Biopolymer templated glass with a twist

(Nanowerk Spotlight) In 2010, a team of researchers, led by Mark MacLachlan, a professor in the chemistry department at the University of British Columbia, fabricated nanoporous glass films using nanocrystals of cellulose, the main component of pulp and paper. This was the first time that the unique, helical structure of cellulose had been replicated in a mineral. This helical organization synthetically mimics the structure of the exoskeletons of some iridescent beetles. Introducing porosity into photonic crystals provides a means to tune their optical properties by infiltrating the pores with various guests: When certain liquids are added to the film, the liquid gets trapped in the pores and changes the optical properties of the films (read more: "Researchers create iridescent glass that can reflect UV or infrared light").
"In water, cellulose nanocrystals organize into a 'chiral nematic' phase, where the rod-shaped nanocrystals adopt a left-handed helical structure," MacLachlan explains to Nanowerk. "We found that adding sol-gel precursors to the preparation – e.g., Si(OMe)4 – allows us to trap the chiral nematic structure in a glass/cellulose composite. After removing the cellulose, we are left with a porous structure that has a helical organization of pores. When the pitch of the helix matches the wavelength of incident light, that wavelength of light is selectively reflected from the structure. This gives the new mesoporous silica materials photonic properties."
Applications of this material could be found in energy conservation in building design – as 'smart' windows – because of its ability to reflect specific wavelengths of light, such as ultraviolet, visible or infrared. It could also be used in optical filters, chemical sensors, or as mesoporous membranes for molecule separation in the pharmaceutical industry.
The group also demonstrated that cellulose nanocrystals (CNC) can be used to template a variety of different mesoporous materials with chiral nematic structures including silica, organosilica, carbon, and titania. These materials are available as free-standing, oriented films with photonic properties. More recently, they also prepared novel nanocomposite hydrogels that have long-range chiral nematic structure and photonic properties ("Responsive Photonic Hydrogels Based on Nanocrystalline Cellulose") and a new type of chiral mesoporous photonic resin ("Flexible Mesoporous Photonic Resins with Tunable Chiral Nematic Structures").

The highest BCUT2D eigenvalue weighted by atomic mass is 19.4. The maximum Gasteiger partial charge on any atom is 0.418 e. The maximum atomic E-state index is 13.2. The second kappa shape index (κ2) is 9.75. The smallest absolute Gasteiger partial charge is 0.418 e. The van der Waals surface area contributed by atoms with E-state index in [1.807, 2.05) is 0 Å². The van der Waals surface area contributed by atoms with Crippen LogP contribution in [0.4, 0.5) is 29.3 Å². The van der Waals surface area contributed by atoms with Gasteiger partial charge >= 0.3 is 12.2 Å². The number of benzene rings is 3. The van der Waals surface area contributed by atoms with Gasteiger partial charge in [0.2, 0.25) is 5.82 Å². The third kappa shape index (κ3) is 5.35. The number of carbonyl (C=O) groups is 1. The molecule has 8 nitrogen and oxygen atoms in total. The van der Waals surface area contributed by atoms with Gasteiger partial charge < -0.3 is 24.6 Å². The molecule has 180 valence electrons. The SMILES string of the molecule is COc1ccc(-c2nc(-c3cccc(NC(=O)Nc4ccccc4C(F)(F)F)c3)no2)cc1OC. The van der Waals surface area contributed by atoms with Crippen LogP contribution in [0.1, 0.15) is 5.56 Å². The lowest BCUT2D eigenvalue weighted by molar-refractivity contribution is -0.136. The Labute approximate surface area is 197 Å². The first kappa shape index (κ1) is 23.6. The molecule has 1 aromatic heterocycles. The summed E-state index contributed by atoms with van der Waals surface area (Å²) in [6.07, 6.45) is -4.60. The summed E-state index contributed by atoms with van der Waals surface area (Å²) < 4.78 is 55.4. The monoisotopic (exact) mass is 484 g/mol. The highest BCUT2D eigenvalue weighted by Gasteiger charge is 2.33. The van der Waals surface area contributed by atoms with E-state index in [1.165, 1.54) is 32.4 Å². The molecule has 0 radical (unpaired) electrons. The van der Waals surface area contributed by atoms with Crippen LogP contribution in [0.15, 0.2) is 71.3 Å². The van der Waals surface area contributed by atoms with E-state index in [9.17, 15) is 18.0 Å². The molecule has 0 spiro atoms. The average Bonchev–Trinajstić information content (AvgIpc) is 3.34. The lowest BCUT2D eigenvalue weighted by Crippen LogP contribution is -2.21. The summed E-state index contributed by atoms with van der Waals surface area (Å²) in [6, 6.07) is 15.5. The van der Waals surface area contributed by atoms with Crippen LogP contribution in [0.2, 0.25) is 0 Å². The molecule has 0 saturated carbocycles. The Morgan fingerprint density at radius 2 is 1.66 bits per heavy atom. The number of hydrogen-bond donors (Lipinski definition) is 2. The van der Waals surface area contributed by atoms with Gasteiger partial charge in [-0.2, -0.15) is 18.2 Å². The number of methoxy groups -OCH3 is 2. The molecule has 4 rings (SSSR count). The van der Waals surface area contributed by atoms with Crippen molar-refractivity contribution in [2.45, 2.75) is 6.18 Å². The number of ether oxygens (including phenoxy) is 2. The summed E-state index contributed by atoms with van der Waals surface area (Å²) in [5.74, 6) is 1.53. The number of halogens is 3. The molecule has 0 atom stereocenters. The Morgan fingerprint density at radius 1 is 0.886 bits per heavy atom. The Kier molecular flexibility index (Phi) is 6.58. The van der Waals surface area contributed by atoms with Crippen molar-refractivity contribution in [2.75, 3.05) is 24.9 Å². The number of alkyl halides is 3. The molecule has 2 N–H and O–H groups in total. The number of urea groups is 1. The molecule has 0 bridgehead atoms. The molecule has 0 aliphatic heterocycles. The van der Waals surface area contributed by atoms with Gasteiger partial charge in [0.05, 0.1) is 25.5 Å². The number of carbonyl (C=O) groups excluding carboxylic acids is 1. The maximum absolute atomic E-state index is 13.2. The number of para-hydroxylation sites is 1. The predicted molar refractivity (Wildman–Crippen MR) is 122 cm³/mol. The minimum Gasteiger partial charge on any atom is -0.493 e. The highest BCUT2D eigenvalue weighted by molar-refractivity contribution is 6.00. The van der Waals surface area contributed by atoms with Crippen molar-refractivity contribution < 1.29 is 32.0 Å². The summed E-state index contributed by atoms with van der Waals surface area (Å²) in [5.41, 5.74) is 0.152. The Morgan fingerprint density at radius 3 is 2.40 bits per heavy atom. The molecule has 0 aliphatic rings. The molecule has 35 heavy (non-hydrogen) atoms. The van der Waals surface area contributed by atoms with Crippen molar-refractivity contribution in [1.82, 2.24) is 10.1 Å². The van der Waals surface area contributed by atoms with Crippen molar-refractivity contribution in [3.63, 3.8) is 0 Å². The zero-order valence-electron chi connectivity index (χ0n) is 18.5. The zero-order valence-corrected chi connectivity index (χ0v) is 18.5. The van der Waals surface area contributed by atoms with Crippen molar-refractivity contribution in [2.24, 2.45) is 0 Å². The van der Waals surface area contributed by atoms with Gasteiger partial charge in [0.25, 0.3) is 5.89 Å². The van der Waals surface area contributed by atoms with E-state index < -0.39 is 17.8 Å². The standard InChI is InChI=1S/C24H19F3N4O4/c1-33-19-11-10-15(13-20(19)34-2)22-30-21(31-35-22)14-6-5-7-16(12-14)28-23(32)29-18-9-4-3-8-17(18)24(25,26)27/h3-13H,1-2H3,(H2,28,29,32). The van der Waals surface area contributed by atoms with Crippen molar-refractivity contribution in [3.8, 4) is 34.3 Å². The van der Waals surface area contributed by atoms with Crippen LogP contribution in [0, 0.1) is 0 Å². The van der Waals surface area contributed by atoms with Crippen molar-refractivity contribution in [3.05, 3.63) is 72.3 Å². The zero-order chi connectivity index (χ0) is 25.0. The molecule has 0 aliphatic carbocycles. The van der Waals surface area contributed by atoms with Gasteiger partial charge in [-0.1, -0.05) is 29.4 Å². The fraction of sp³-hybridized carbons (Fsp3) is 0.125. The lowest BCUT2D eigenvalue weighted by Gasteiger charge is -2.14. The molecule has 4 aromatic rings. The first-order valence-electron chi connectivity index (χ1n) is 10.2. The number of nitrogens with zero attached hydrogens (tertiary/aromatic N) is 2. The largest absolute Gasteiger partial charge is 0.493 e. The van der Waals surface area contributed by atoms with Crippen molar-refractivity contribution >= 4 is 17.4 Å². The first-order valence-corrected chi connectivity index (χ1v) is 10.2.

Synthesis of chiral nematic mesoporous silica from CNCs and TMOS
Synthesis of chiral nematic mesoporous silica (CNMS) from cellulose nanocrystals (CNCs) and tetramethoxysilane (TMOS). (Reprinte with permission from Wiley-VCH Verlag)
In a follow-up to the 2010 paper, MacLachlan's group has now conducted a comprehensive study of the preparation of chiral nematic mesoporous silica, published online on August 2, 2013, in Advanced Functional Materials ("Biopolymer Templated Glass with a Twist: Controlling the Chirality, Porosity, and Photonic Properties of Silica with Cellulose Nanocrystals").
Here, they present a detailed study on the formation of CNC/silica composite and chiral nematic mesoporous silica (CNMS) films with new results regarding the range of silica loadings that can be achieved, the influence of initial pH and aging on CNC/silica self-assembly, the thermal stability of CNMS, and how different methods of removing CNCs affect mesoporosity.
"In order for these materials to ever be used in real applications, it is essential that we have an understanding of these processes and the factors that influence the film growth and their organization," says MacLachlan. "Hence, we investigated the role of pH, the mechanism of self-assembly, and the factors that affect cellulose removal. One of our findings is that the self-assembly process is very sensitive to pH and works only over a very narrow range."
One very interesting application of these materials that they demonstrate in their paper is the potential to use them for new sensors. They show that the photonic structures can be used to sense very small changes in refractive index. This response could be applied to detecting glucose in blood, gases, contaminants in water, etc.
The researchers note though, that developing applications of these materials remains a challenge. Scaling up the materials to industrial scale will be necessary for many applications but currently is not possible yet; but the team is working on the development of flexible photonic polymers based on cellulose nanocrystals.
Michael Berger By – Michael is author of three books by the Royal Society of Chemistry:
Nano-Society: Pushing the Boundaries of Technology,
Nanotechnology: The Future is Tiny, and
Nanoengineering: The Skills and Tools Making Technology Invisible
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